“The prison officials know that when you get out you are coming back,” he said. “You are not trained to do anything. There is no advanced program of education. There is no vocational training. You get out and you don’t have a place to live. You are on somebody’s couch. You don’t have money. You can’t get a job. It’s just a matter of time before you go back to exploiting your old way of living. And prisoners are demonized. They are portrayed as incorrigible, unsympathetic, uncaring, irredeemable monsters that need to be in prison.”
In the 1993 revolt the Muslims seized a dozen guards at the end of the recreation period around 3 in the afternoon. Prisoners, freed from their cells and prison control, grabbed baseball bats and fire extinguishers and attacked guards. Hasan said someone suggested to him they murder the snitches and the “fags,” an act he denounced, saying “that would mean killing half the prison population.” Prisoners began to barricade hallways with ice machines and locker boxes. They used 45-pound weight bars and pickaxes to smash windows and doors to capture guards in a secure area known as a “safewell.”
“Me and some of the other Muslims had congregated in the barbershop,” he said. “A brother told us they were killing snitches in [Block] L6. We went down to L6 and saw bodies on top of bodies. Not all were dead; some were gagging for air, some survived.”
“It was mass chaos,” he said. “People were beating the guards and beating convicts. It was pandemonium. Blood was in the hallway. It was like a massacre. Blood does not have a nice smell. I remembered snapping on the Muslims and telling them to secure these guys.”
Hasan moved the captured guards to the shower stalls and kept them protected. He placed vulnerable prisoners, including the informants, in cells for their safety. The Muslims had drawn up an organizational plan before the uprising, with groups assigned to security, legal matters, food distribution and education. They struggled to impose order.
I asked him how he felt when he saw the bodies and the bloodbath, something he had desperately hoped to avoid.
“I didn’t feel anything, maybe because I have a different perception about death than other people,” he said.
“Stabbin’. Killin’. Hangin’. This was not [an intended] part of the uprising,” he said. “Things got out of hand. You had a lot of prisoners with a lot of grudges, animosities and hatred in their hearts for prisoners and nonprisoners. These people had snitched on them or abused them. People settled old scores with other prisoners and with guards. That’s what happened. That’s what went wrong.”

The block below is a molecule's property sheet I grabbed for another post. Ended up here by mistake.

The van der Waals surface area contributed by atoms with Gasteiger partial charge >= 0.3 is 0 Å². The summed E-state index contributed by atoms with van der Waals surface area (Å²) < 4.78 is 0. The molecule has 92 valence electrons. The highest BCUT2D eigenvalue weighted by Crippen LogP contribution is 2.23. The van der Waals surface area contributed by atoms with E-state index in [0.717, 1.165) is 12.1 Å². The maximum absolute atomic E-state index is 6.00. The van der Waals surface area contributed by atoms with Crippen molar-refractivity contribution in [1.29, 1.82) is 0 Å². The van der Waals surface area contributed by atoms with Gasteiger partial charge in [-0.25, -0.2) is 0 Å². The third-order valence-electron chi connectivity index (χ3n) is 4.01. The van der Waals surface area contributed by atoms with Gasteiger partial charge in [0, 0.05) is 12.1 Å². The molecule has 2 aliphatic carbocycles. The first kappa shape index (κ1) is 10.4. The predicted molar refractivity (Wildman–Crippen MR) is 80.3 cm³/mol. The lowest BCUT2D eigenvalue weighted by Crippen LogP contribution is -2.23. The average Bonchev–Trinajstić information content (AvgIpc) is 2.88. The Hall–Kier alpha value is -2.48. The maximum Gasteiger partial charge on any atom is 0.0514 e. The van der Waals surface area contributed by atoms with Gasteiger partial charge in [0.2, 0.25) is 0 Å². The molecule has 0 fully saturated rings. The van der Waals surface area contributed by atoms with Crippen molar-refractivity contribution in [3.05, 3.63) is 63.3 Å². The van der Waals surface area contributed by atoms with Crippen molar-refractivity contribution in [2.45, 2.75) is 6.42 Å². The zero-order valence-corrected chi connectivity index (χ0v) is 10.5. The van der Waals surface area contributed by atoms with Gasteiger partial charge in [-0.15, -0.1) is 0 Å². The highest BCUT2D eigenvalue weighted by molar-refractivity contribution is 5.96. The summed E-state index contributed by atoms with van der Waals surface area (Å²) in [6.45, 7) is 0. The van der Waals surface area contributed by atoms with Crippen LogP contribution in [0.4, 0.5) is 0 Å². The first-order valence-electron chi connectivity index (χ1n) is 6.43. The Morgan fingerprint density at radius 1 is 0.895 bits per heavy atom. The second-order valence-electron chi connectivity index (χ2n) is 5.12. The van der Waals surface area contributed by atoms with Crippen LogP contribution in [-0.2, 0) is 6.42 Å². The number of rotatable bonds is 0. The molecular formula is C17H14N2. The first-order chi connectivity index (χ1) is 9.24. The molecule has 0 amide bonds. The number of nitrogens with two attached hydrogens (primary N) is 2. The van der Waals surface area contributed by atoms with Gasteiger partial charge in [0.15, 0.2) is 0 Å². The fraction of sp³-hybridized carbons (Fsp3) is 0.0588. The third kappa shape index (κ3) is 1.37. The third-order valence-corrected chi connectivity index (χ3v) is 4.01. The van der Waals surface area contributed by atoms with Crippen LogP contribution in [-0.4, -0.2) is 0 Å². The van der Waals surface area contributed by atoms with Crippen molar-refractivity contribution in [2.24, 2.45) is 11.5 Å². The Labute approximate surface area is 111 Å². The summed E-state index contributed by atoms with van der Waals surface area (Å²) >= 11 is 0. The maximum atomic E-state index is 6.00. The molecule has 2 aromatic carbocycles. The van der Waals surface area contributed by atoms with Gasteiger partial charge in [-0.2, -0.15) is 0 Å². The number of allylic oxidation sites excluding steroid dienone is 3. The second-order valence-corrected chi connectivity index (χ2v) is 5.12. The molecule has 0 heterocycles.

Rape, too, was a problem during the uprising. Prisoners who committed rapes during the revolt were locked in cells. Hasan said one black prisoner, Bruce Harris, raped a white prisoner. Other white prisoners, when they heard of the rape, wanted to kill Harris. Hasan intervened.
It was agreed that a prisoner from each of the three main prison factions—the Aryan Brotherhood, the Muslims and the Black Gangster Disciples—would punish Harris. They took Harris into the corridor and beat him for three minutes. Then they took him to the gym and beat him again for three minutes. After that, they locked him in a cell.
“Bruce was nervous that they were going to kill him and he started tearing up the cell,” Hasan said. “He tore the porcelain toilet off the wall and smashed it to pieces, disturbing the Muslims, who were praying. I went to Bruce. I asked him to stop. I assured Bruce that he was not going to die. I told him I would escort him out to the prison authorities when the time came to end the riot. He promised to stop making a ruckus.”
Harris, however, was killed later by fellow prisoners. The state attempted to charge Hasan with the murder, but during the trial a video was produced showing Hasan in negotiations with prison authorities at the time of Harris’ murder.
“When there is disorder and no law, people have the tendency to do evil things,” Hasan said.
“What is the cause of any uprising?” he asked. “Simply put, it’s man’s injustice to man. We could not expect freedom, but we could expect freedom from oppression, tyranny, persecution and gross miscarriages of justice that go on in institutional life. Prisons are here to stay. Be realistic. It’s about the money, the control and the power. But if you take over a prison you can confront the evil and the corruption, you can make some changes.”
The captured guards, he said, suddenly began calling him Mr. Sanders, something that was unthinkable when he was under their domination.